Everyday, we are bombarded with tidbits of information about what is good or bad for our health. But this overly simplistic media coverage misses the fact that what is good for one person may often be bad for another. Of course, the conventional medical thinking that prevails in drug companies, most doctors’ offices, medical schools, and hospitals also attempts to apply a “one size fits all” solution to many health situations. The ancient Aesop’s fable tells us: “One man’s meat is another man’s poison.” Appreciation of this simple truth could remove a great deal of confusion and misunderstanding about what is healthy and what is not healthy.
I am reminded of this every time a patient exclaims: “But I thought X was good for me!” This exclamation could come about because I’ve suggested cutting out alcohol, or dairy, or wheat, or coffee, in order to see if those items are food allergens—or it could come about because of advice to rest an injured ankle or knee in someone who is very keen to keep working out. Whatever the case, people often think that there can be a simple formula that determines “what is good for you.”
In the case of PMS, there are certain things that make symptoms worse: coffee and caffeine, cigarettes, and alcohol. But more important are the foods that are fine for some people and not for others. Some women will find caffeine makes PMS a little worse while for some it creates huge problems. While that is not completely surprising in the case of caffeine and alcohol and cigarettes, many women are surprised to learn that foods that are part of everyday diets like wheat and flour, dairy, and refined sugar can make premenstrual symptoms spin out of control for some.
In fact, everyone is different. For some people, dairy is a healthy source of calcium and protein; for others, it causes respiratory problems including asthma, allergies, and bronchitis. And this is true not only for dairy. I’ve seen thousands of women cure their own illnesses when they discovered that wheat, sugar, coffee, alcohol, and a host of other foods were the main cause of their health problems. This is true for PMS, depression, fatigue, and many other health concerns.
Another problem with trying to answer “Is X good for you?” is that what is healthy at one point in your life might become a problem later. For instance, you might need to stop or cut back on your usual exercise routine in order to allow an injury to heal. This could apply to diet as well: if you were living in Florida in your 20s and thriving on a vegan raw food diet, and then you move to Minnesota in your 40s, that raw vegan diet probably no longer suits your body and it certainly no longer suits the climate.
You can see why it might be confusing to my patients when I tell them that non-fat yoghurt or whole wheat or a glass of red wine with dinner might be damaging their health. They’ve heard from the media and their doctors that these are good for them. Doesn’t dairy build bones and provide vitamin D? Aren’t wine and chocolate good for the heart? Doesn’t coffee improve concentration? There are studies that make the case for each of these effects, but in real life, unlike the research lab, there is no one answer that applies to all individuals, so there is no correct answer to the question “Is such and such good for you?”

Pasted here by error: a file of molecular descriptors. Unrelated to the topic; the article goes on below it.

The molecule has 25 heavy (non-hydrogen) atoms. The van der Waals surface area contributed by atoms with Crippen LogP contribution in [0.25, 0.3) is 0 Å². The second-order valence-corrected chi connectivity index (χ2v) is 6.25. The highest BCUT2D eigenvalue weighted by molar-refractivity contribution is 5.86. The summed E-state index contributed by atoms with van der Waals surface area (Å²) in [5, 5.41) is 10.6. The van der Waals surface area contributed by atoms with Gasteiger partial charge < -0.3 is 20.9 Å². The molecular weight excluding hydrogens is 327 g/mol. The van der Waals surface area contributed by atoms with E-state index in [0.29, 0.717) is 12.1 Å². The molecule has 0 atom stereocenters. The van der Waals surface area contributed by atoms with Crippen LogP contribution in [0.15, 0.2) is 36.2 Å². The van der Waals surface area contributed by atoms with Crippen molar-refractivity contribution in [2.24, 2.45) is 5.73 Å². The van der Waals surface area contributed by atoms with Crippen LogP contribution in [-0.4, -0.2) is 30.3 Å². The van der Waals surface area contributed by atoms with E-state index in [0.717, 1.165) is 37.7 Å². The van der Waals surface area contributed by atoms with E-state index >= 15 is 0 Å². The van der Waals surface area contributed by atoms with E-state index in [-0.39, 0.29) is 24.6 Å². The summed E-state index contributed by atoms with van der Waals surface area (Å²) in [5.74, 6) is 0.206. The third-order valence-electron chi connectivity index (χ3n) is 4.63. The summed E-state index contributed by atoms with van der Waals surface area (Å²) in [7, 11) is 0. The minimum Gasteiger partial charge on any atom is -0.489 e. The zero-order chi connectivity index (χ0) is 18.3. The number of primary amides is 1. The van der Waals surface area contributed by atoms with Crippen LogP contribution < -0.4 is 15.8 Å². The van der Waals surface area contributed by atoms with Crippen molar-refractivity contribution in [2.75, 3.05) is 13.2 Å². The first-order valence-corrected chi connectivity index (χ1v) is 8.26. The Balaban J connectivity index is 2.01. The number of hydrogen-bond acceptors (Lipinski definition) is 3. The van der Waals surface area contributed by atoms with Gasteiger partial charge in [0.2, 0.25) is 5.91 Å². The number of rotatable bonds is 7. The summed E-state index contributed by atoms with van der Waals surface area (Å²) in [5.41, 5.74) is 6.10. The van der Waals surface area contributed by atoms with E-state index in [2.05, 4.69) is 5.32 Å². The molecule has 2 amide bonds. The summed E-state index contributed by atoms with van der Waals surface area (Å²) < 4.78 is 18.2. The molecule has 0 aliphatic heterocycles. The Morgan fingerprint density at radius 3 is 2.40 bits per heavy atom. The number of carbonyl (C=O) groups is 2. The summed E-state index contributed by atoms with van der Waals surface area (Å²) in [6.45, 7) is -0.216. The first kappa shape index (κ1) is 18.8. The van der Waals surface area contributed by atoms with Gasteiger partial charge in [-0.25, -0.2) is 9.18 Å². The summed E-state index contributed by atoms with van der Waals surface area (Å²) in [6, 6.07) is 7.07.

There are a few things we can declare with certainty are good for nearly everyone’s health: moderate exercise; vegetables; meditation; adequate restful sleep. And each of those diet or lifestyle changes would do wonders for PMS. When it comes to foods, and the non-foods like chocolate, tea, coffee, sugar, and alcohol that we consume with our food, the notion of healthfulness must be decided on an person-by-person basis. Dietary rules that apply to everyone equally are of some value, but can be dead wrong in certain cases, and can certainly cause a great deal of confusion.
Fortunately, there is a simple way to find out whether something is affecting your health, and it’s a lot less expensive, and more accurate, than any blood test: cut a suspected foodout of your diet entirely for 30 days, and then reintroduce it. If your symptoms go away while you avoid it, and then return when you reintroduce it, you’ve made an important discovery about your health! This sounds so simple: you probably read this paragraph in ten seconds or less. But I’ve seen this simple 30-day experiment completely transform people’s lives and their health.
One note of caution here: some women don’t get PMS every month. They might have it three out of four months, or it may fluctuate in intensity from month to month. If this is the case for you, eliminating a food for only 30 days probably won’t tell you much, because you might be due for a light or non-PMS month anyway. In that situation, you may need to avoid the food for however long it would take to really convince yourself that it was the food, and not your natural variation, that made the difference.
It’s worth restating: I’ve seen food allergy identification and elimination work amazingly well thousands of times in my practice. In fact, I believe that anyone with any health condition is probably is eating some specific type food that is bad for her, but fine for someone else (even another person with the exact same health condition!). What is “meat” for someone else may be “poison” for you.
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